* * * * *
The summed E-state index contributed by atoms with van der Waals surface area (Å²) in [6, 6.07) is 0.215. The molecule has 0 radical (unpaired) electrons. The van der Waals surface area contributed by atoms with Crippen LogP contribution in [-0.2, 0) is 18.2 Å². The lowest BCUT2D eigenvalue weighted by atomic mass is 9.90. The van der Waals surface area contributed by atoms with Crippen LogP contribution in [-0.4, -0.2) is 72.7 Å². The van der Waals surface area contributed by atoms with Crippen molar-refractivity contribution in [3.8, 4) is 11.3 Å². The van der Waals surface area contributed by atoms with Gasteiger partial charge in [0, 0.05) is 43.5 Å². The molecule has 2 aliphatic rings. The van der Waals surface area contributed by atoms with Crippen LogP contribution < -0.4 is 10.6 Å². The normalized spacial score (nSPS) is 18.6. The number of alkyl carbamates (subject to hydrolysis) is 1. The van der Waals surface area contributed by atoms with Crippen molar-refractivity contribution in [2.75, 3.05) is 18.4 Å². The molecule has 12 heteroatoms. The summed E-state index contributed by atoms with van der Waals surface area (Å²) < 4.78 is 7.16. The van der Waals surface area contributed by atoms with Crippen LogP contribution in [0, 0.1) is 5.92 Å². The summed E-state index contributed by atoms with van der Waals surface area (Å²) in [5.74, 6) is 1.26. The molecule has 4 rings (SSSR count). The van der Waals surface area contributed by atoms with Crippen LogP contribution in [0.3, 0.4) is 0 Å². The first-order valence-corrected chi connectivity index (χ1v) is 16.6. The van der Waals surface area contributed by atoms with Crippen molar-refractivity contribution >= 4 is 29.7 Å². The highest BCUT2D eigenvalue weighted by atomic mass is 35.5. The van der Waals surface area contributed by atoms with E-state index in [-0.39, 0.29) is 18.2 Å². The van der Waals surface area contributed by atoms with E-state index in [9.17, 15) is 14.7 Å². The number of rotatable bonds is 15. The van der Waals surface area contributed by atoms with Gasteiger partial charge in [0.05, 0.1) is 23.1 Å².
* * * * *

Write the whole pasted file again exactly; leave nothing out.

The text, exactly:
The summed E-state index contributed by atoms with van der Waals surface area (Å²) in [6, 6.07) is 0.215. The molecule has 0 radical (unpaired) electrons. The van der Waals surface area contributed by atoms with Crippen LogP contribution in [-0.2, 0) is 18.2 Å². The lowest BCUT2D eigenvalue weighted by atomic mass is 9.90. The van der Waals surface area contributed by atoms with Crippen LogP contribution in [-0.4, -0.2) is 72.7 Å². The van der Waals surface area contributed by atoms with Crippen molar-refractivity contribution in [3.8, 4) is 11.3 Å². The van der Waals surface area contributed by atoms with Gasteiger partial charge in [0, 0.05) is 43.5 Å². The molecule has 2 aliphatic rings. The van der Waals surface area contributed by atoms with Crippen LogP contribution < -0.4 is 10.6 Å². The normalized spacial score (nSPS) is 18.6. The number of alkyl carbamates (subject to hydrolysis) is 1. The van der Waals surface area contributed by atoms with Crippen molar-refractivity contribution in [2.75, 3.05) is 18.4 Å². The molecule has 12 heteroatoms. The summed E-state index contributed by atoms with van der Waals surface area (Å²) < 4.78 is 7.16. The van der Waals surface area contributed by atoms with Crippen LogP contribution in [0, 0.1) is 5.92 Å². The summed E-state index contributed by atoms with van der Waals surface area (Å²) in [5.74, 6) is 1.26. The molecule has 4 rings (SSSR count). The van der Waals surface area contributed by atoms with Crippen LogP contribution in [0.3, 0.4) is 0 Å². The first-order valence-corrected chi connectivity index (χ1v) is 16.6. The van der Waals surface area contributed by atoms with Crippen molar-refractivity contribution >= 4 is 29.7 Å². The highest BCUT2D eigenvalue weighted by atomic mass is 35.5. The van der Waals surface area contributed by atoms with E-state index in [-0.39, 0.29) is 18.2 Å². The van der Waals surface area contributed by atoms with E-state index in [9.17, 15) is 14.7 Å². The number of rotatable bonds is 15. The van der Waals surface area contributed by atoms with Gasteiger partial charge in [0.05, 0.1) is 23.1 Å².